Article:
Survivor of Thailand crash that killed husband and son is back home

FOR five-and-a-half months, it was feared she would not be able to return to the UK.

By The Newsroom
Saturday, 11th November 2017, 6:00 am
Updated Tuesday, 12th December 2017, 1:01 pm
Rose Weatherill with son David and husband Arthur on the day of the accident
Rose Weatherill with son David and husband Arthur on the day of the accident

But now, after a £20,000 emergency cash injection from forces charities, Rose Weatherill is home.

The 79-year-old had been facing an uncertain future after being seriously injured in a horrific crash in Thailand in April that claimed the lives of her husband Arthur, 81, and son David, 54.

Friends of the family sought to find a way to get her home, launching a fundraising appeal to pay for her escalating medical costs, as previously reported in The News.

The funds helped pay for a carer to assist Rose in Bangkok Hospital in Phuket, where she began to recover from her injuries.

A solution to bring her home was deemed remote until the Royal British Legion and Royal Naval Benevolent Trust stepped in, each stumping up £10,000 to pay for the repatriation costs.

Rose, who lives in Gosport, flew back to the UK and is being cared for at Cosham’s Queen Alexandra Hospital.

Steve Underwood, a long-term friend of Rose and David, who set up the appeal, said: ‘It really is wonderful to have Rose back in the UK after all this time.

‘I wanted to add a massive thank you for all those who donated money and provided their help to get her home, it really is appreciated from all those who have worked so hard to get her back.

‘All we can do now is wish her a speedy recovery.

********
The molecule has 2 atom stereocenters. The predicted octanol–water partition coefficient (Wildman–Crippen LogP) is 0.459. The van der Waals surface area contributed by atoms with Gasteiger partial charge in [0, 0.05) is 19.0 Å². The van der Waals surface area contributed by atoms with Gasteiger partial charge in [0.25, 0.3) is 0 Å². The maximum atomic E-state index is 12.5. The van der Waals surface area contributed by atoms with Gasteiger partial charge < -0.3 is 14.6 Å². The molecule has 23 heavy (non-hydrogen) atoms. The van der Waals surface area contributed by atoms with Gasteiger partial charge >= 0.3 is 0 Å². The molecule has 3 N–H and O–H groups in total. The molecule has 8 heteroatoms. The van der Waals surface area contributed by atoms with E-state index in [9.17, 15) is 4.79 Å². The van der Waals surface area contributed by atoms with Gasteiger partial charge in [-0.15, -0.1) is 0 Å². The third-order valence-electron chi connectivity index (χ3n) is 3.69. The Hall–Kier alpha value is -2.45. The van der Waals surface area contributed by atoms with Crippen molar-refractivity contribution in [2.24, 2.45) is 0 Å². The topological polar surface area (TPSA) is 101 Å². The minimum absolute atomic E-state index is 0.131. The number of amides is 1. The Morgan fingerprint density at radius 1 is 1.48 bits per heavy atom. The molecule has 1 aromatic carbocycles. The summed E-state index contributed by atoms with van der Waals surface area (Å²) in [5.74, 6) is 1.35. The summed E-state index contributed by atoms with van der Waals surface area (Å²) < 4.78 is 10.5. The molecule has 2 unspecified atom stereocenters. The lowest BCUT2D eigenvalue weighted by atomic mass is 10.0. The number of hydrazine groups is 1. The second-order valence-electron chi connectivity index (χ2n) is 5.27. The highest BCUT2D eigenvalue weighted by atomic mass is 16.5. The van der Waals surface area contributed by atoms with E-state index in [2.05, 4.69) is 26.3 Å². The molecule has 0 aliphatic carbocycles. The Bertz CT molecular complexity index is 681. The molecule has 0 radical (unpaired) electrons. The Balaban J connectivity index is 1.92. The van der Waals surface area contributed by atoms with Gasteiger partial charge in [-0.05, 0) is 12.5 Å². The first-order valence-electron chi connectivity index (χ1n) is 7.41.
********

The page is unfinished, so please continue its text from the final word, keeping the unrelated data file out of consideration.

‘She is still frail at the moment. We’re unclear about what needs she will have in the future, but we are hoping for the best at the moment.’

Steve had known David for 20 
years before he died in the crash on April 21.

Rose and Arthur had flown out to meet David in Thailand, where he had lived since 2011 after moving from Havant.

His wife Jeedy and other family friends helped provide updates on Rose’s condition for those at home.

Chief executive of the RNBT Rob Bosshardt said Rose’s ‘exceptional circumstances’ warranted the release of funds from the charity.

Arthur served in the navy in his youth and Mr Bosshardt explained that the charity ‘takes care of our own’.

‘The RNBT exists to provide aid to those in need of support.

‘We were made aware of the 
tragic circumstances regarding Mrs Weatherill and so we made the decision to repatriate her to the UK after 
speaking to the Royal British Legion, which said it would appreciate our assistance.

‘The trust exists to look after the family of those serving or who have served by providing assistance for those who are in need of it.

‘This was a circumstance that we had never come across before and exceptional circumstances require exceptional outcomes.

‘We’re absolutely delighted to find out she is being looked after at the QA and we will be on hand to offer any support she needs in the future.’